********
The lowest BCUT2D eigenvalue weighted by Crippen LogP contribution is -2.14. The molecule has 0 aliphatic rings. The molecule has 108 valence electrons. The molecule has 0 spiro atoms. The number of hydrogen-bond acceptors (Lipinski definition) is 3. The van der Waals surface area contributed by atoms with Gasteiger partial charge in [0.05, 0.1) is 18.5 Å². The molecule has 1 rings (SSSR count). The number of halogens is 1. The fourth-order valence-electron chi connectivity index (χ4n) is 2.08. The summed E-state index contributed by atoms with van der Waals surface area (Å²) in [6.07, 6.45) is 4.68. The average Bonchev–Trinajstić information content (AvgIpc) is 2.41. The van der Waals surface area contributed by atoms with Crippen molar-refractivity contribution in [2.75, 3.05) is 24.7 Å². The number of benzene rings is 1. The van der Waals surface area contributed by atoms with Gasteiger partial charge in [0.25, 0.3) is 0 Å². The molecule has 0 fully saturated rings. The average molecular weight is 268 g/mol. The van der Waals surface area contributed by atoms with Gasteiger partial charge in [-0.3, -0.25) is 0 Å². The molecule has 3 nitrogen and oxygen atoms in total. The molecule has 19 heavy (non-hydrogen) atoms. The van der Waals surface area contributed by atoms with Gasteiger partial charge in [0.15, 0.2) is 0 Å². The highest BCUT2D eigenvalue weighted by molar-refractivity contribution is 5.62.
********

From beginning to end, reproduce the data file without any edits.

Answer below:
The lowest BCUT2D eigenvalue weighted by Crippen LogP contribution is -2.14. The molecule has 0 aliphatic rings. The molecule has 108 valence electrons. The molecule has 0 spiro atoms. The number of hydrogen-bond acceptors (Lipinski definition) is 3. The van der Waals surface area contributed by atoms with Gasteiger partial charge in [0.05, 0.1) is 18.5 Å². The molecule has 1 rings (SSSR count). The number of halogens is 1. The fourth-order valence-electron chi connectivity index (χ4n) is 2.08. The summed E-state index contributed by atoms with van der Waals surface area (Å²) in [6.07, 6.45) is 4.68. The average Bonchev–Trinajstić information content (AvgIpc) is 2.41. The van der Waals surface area contributed by atoms with Crippen molar-refractivity contribution in [2.75, 3.05) is 24.7 Å². The number of benzene rings is 1. The van der Waals surface area contributed by atoms with Gasteiger partial charge in [0.25, 0.3) is 0 Å². The molecule has 0 fully saturated rings. The average molecular weight is 268 g/mol. The van der Waals surface area contributed by atoms with Gasteiger partial charge in [-0.3, -0.25) is 0 Å². The molecule has 3 nitrogen and oxygen atoms in total. The molecule has 19 heavy (non-hydrogen) atoms. The van der Waals surface area contributed by atoms with Gasteiger partial charge in [0.15, 0.2) is 0 Å². The highest BCUT2D eigenvalue weighted by molar-refractivity contribution is 5.62.